Sure, some of the typical allegations regarding Wage and Hour include the MIS classification of employees misclassifying them as exempt or non exempt or misclassifying them as independent contractors when they are employees. And it's come to light that a lot of employers have misclassified employees so that they can not have to pay overtime wages or minimum wage or pay other benefits. Some other allegations include were wrongful deductions from pay or the failure of an employer to pay minimum or overtime wages. And in fact, this is the number one allegation when it comes to wage and hour it accounts for over 40% of wage and hour violations. Some additional allegations include unpaid meal breaks or other rest breaks in proper time-keeping records and then the failure to pay wages for off-the-clock work. So let's say you have an employee whose boss or supervisor asks them to stop by FedEx can go on the way home and pick up some coffee, some photocopies. It's after-hours work. How do you pay them? Do you pay them? So this can be tricky.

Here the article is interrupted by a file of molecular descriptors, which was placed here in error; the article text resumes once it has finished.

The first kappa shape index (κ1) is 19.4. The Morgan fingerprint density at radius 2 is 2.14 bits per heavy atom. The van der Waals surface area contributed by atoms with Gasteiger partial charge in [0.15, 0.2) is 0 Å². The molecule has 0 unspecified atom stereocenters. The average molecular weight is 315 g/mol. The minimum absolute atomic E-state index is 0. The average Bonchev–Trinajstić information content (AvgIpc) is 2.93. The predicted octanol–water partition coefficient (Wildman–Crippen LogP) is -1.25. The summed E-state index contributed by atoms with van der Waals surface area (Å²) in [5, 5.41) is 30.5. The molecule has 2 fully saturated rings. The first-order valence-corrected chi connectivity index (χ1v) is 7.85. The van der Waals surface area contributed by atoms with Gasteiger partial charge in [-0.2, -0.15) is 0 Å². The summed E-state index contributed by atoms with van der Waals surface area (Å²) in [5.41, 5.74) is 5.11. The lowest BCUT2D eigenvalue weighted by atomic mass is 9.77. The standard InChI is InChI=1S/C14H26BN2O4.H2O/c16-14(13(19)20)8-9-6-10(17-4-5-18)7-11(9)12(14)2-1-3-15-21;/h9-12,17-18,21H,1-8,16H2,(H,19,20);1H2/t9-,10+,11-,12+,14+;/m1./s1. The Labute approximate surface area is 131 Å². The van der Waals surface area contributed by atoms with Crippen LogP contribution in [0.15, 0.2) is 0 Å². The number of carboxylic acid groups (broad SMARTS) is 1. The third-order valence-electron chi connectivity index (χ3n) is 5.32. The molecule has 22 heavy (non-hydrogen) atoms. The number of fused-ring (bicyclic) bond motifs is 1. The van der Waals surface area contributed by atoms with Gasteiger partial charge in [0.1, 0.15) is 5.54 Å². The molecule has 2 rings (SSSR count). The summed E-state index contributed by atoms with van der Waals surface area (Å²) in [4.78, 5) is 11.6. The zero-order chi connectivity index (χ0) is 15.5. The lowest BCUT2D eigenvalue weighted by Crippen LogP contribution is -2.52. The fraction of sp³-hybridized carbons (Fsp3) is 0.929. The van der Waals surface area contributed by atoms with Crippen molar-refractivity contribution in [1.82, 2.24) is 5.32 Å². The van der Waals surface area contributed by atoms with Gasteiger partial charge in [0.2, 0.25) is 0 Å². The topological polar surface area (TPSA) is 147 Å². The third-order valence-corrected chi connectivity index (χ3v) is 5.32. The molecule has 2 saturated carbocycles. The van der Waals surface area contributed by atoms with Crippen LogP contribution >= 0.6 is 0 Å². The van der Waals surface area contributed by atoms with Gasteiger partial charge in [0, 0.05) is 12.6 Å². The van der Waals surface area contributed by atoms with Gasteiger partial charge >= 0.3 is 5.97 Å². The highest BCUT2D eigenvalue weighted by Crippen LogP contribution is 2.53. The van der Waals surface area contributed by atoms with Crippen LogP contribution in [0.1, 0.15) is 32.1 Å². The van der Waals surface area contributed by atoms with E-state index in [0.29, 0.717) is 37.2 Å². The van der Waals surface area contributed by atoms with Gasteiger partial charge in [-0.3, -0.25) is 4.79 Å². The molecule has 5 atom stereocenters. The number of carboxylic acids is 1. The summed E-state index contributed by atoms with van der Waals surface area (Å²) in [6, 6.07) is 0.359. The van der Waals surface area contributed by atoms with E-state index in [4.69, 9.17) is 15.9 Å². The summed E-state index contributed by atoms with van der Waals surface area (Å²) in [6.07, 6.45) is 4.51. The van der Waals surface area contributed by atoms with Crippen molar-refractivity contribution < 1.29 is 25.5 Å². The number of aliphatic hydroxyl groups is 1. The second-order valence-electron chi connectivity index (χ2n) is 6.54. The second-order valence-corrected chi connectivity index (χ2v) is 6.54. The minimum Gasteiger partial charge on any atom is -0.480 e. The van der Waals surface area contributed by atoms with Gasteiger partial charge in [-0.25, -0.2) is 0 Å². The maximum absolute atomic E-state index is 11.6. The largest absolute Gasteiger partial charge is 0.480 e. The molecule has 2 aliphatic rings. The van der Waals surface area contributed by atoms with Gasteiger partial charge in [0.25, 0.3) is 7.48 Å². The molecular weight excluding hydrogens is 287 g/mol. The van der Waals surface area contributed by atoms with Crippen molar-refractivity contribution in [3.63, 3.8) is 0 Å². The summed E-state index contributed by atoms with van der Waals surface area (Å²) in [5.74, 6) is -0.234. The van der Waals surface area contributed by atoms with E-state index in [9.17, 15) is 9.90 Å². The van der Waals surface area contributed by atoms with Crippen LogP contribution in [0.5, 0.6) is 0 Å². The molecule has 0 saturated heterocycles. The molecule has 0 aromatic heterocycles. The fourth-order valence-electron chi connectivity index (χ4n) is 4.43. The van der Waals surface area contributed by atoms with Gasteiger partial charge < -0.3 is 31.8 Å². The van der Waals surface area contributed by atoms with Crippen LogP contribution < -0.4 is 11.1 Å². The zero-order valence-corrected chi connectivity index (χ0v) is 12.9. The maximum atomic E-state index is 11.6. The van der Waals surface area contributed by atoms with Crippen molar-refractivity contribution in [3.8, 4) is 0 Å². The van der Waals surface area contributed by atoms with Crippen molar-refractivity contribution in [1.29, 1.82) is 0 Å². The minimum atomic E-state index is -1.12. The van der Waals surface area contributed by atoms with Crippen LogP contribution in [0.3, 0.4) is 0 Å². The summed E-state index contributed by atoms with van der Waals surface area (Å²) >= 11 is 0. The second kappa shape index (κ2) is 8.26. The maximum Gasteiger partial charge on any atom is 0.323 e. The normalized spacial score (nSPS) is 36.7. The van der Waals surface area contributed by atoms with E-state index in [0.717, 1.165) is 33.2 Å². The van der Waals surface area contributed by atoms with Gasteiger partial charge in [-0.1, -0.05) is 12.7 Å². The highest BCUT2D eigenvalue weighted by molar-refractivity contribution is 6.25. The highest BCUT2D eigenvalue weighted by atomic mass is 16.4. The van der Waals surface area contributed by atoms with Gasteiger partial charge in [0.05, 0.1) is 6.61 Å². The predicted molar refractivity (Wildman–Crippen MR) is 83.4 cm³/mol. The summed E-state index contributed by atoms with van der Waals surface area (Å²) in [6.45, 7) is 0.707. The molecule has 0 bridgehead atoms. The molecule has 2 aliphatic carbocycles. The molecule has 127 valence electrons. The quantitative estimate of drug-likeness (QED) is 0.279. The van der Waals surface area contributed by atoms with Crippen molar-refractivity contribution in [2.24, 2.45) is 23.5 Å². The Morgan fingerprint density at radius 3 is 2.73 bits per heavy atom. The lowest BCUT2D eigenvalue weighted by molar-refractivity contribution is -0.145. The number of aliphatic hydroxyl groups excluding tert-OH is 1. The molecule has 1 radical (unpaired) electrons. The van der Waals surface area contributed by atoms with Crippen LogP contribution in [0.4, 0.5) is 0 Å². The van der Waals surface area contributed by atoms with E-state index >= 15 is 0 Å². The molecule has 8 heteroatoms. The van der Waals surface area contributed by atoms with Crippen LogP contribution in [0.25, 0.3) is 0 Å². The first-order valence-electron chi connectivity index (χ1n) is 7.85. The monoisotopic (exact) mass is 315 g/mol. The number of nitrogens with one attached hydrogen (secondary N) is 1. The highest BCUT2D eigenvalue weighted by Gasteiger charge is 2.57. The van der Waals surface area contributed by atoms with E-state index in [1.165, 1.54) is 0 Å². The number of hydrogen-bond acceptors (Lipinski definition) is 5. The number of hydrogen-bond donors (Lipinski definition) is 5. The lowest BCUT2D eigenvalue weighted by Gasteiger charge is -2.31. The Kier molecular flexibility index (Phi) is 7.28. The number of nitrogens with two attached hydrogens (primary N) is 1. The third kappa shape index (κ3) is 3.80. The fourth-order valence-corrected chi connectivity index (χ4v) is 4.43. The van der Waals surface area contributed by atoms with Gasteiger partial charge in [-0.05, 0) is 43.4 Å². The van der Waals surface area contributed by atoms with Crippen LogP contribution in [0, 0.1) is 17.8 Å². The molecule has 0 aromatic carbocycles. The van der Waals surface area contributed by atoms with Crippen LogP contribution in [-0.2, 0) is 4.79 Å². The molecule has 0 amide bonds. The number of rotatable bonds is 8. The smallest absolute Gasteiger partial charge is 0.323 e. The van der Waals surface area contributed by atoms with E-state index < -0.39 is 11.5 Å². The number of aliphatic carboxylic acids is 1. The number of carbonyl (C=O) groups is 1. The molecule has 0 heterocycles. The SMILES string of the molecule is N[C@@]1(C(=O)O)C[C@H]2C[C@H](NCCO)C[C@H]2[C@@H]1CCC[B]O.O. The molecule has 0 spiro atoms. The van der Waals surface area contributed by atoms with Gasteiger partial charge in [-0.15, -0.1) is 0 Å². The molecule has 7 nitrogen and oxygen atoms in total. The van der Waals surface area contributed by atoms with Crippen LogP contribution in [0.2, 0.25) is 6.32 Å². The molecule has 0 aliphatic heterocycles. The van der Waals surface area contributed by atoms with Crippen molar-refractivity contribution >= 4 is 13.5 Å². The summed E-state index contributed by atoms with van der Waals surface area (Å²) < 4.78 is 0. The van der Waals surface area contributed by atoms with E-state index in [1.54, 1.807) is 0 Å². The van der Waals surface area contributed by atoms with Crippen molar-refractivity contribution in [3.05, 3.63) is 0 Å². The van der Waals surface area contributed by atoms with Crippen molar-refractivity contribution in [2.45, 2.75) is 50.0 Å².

Dan Wentz: 

Yeah, yeah. So you may be at risk for this and not even know you're, you know, you're at risk.

Allyson Benda: 

Absolutely.

Dan Wentz: 

What about COVID-19? I'm sure it's really complicated things in this world, huh?

Allyson Benda: 

I will absolutely. So COVID-19 has certainly created some unique challenges to employers. when attempting to stay in compliance with Wage and Hour laws. There were significant developments that were made in Wage and Hour obligations for employers, most specifically, as you can imagine, related to work from home. The Department of Labor, they issued some guidance in several areas, such as compensation of remote workers help with tracking employee hours, and guidelines on expense reimbursement for costs associated with remote working, such as Internet usage or cell phone usage. And there was even several laws that were passed in both California and Illinois that required employers to compensate their employees for these work from home expenses. And I think that we can expect an uptick in wage and hour class actions this year, due to the dramatic spike in telework in 2020. In fact, there were more than double the amount of employees who were working from home than those who were actually working on site. And I think that that trend will continue as more and more companies shift from an in person-environment to a work from home environment,